Background: NiemannPick (NP) disease is a genetically heterogeneous metabolic disorder caused by bi-allelic variants in NPC1, NPC2, or SMPD1, with initial symptoms and age at onset varying widely. The interpretation of variants in NP disease genes is challenging when these alterations have never been observed before, and when parental samples are not available. Case Presentation: We clinically, genetically, and biochemically characterized an infant with a complex presentation and a negative family history. Clinical and paraclinical observations were consistent with NP disease. Genetic screening identified two previously unreported SMPD1 missense variants, which were initially classified as variants of unknown significance. Based on strongly increased plasma levels of lysosphingomyelin-509, both variants could be re-classified as likely pathogenic, thus establishing a diagnosis of NP disease type A/B. Conclusion: A combination of genetics with biochemical approaches facilitates conclusive diagnosis of metabolic disorders including NP disease. Blood-based biomarkers are particularly promising in this respect.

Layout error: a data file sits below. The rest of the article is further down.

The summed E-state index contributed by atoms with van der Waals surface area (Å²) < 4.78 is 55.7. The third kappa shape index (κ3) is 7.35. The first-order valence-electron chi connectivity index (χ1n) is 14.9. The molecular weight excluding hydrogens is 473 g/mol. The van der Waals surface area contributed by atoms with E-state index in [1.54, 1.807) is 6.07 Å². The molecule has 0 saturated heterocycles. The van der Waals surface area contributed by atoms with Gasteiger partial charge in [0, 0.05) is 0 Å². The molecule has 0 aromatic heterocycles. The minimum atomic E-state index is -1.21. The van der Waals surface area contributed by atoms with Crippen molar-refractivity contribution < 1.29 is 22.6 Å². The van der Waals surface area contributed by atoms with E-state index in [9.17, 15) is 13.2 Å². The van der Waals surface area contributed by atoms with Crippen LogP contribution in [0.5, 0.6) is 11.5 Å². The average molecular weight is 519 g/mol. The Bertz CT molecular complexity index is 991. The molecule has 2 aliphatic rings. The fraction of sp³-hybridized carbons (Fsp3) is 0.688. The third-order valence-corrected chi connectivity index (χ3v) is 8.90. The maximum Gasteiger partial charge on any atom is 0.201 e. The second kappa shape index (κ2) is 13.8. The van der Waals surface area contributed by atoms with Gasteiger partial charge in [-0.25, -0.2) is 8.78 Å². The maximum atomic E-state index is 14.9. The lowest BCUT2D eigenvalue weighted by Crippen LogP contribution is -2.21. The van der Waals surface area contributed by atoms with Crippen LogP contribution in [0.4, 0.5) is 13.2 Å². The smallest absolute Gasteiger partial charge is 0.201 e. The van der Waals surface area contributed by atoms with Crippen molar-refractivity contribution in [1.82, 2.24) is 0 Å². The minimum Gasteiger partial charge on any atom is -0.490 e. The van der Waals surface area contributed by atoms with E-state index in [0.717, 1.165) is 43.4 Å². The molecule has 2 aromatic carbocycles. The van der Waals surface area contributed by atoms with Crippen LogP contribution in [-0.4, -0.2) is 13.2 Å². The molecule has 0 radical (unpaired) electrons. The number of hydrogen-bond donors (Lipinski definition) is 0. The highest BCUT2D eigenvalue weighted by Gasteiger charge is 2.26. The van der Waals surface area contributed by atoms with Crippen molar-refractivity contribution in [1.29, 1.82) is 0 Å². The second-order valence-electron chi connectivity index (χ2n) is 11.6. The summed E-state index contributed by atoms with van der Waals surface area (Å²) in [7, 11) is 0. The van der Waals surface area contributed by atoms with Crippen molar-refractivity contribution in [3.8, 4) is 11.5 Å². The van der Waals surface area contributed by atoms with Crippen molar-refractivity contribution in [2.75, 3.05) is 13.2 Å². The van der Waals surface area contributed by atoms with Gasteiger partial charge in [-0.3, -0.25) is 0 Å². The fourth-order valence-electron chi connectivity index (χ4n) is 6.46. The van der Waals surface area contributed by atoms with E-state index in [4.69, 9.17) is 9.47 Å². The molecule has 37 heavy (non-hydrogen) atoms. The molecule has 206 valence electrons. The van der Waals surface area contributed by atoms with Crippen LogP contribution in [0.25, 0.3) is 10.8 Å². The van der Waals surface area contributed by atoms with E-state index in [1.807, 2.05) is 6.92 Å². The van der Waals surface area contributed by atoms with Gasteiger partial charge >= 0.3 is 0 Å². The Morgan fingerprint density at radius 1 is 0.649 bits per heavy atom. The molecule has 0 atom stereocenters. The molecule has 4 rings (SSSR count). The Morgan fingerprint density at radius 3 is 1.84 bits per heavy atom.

Key words: Biomarker, enzymatic testing, NiemannPick disease, SMPD1, variant classification.